Because there is substantial variability in analgesic requirements, evidence-based optimization of opioid prescription at discharge is nuanced. The risks and benefits of opioids as part of an analgesic regimen for postoperative pain should be considered in the context of the surgical procedure, patient characteristics, and hospital course. Among other factors, in-hospital opioid intake before discharge is a reliable predictor for opioid intake after discharge.11–14 The choice and dose of opioid prescriptions after surgery is nonetheless often driven by local practice conventions rather than patient-specific considerations.4,12–14
In an effort to change opioid prescribing practices at discharge to reflect anticipated individual needs, we embedded a decision-support tool into electronic health records. Specifically, we tested the hypothesis that a best practice alert based on recorded inpatient opioid intake before discharge reduces the amount of opioids prescribed to surgical patients at discharge. Secondarily, we investigated the effects of the alert on the prescription of opioid and nonopioid combination medications and the need for additional opioid prescriptions during the initial 28 postdischarge days.
Materials and Methods
We conducted a cluster randomized multiple crossover trial15 to evaluate a real-time best practice alert embedded into electronic health records. The study design followed Pragmatic Explanatory Continuum Indicator Summary guidelines to maximize broad applicability and is reported according to Consolidated Standards of Reporting Trials Extension for Cluster Randomized Trials guidelines.16,17 Institutional review board approval was obtained before patient enrollment (single institutional review board of record: COMIRB, protocol 19-3095). Patient and provider consent was waived because the alert supplemented the current standard of care, there was no requirement to respond, and the alerts were unlikely to be harmful and might have proven beneficial. The trial was registered on June 25, 2020, at ClinicalTrials.gov (NCT04446975).
The clusters were an academic medical center and three community hospitals, all part of the UCHealth system, which serves both inner-city and rural populations across Colorado, Nebraska, Wyoming, and beyond. Primary study subjects were credentialed prescribers at each site. Eligible secondary study subjects were postsurgical hospital inpatients who were hospitalized at least one night before discharge. There were no exclusion criteria for the prescribing providers, but patients needed to be at least 18 yr old.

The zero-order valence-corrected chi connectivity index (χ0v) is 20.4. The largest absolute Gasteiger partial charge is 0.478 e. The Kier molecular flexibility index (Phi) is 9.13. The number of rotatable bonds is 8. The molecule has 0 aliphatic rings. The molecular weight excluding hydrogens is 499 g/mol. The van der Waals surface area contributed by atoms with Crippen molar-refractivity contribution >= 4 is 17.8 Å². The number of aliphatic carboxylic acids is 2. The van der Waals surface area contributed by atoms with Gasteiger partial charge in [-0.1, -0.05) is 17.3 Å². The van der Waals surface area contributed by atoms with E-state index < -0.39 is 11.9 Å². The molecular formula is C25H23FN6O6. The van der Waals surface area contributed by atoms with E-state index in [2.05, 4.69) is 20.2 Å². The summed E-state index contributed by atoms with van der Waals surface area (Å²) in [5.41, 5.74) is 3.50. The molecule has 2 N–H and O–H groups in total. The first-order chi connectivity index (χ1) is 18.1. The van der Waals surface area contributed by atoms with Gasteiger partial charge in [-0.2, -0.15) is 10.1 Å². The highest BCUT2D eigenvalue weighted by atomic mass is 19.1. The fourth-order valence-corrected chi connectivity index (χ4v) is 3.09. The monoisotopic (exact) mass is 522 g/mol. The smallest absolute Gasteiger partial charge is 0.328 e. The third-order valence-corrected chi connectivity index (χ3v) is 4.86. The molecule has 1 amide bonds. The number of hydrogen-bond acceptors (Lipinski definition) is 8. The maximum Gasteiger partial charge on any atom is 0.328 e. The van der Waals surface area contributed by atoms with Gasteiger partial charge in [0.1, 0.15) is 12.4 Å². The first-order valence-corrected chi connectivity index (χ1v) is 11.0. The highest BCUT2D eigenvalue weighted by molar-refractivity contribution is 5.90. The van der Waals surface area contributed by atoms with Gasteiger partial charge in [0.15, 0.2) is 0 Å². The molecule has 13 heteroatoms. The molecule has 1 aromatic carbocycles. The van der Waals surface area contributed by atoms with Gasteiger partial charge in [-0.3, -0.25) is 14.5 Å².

Our previous work in three diverse samples of surgical procedures found that among available predictor variables that could be incorporated into an electronic decision-support tool, 24-h predischarge opioid intake was most associated with patient-reported postdischarge opioid intake.11–13 Consistent with these findings, guidelines recommend a tiered approach to opioid prescription by categorizing in-hospital opioid intake on the day before discharge: (1) no opioids, (2) more than 0 to 22.5 milligram morphine equivalents (equivalent to three oxycodone 5-mg tablets), or (3) more than 22.5 milligram morphine equivalents.18
Centered on these findings and with local stakeholder input, we developed a best practice alert algorithm for commonly prescribed opioids based on previous day inpatient opioid intake (table 1). Two conditions were required for the alert to be displayed to a provider: the prescription had to be written during an active alert period and the initial prescription attempt had to exceed the alert threshold. During the 8-week periods when prescriber alerts were active, providers who attempted to prescribe higher-than-recommended doses were automatically notified on the order screen with a suggestion for a reduced prescription. Within the alert, a suggestion to prescribe nonopioid adjuncts was also displayed. Final prescription decisions remained at the discretion of the provider.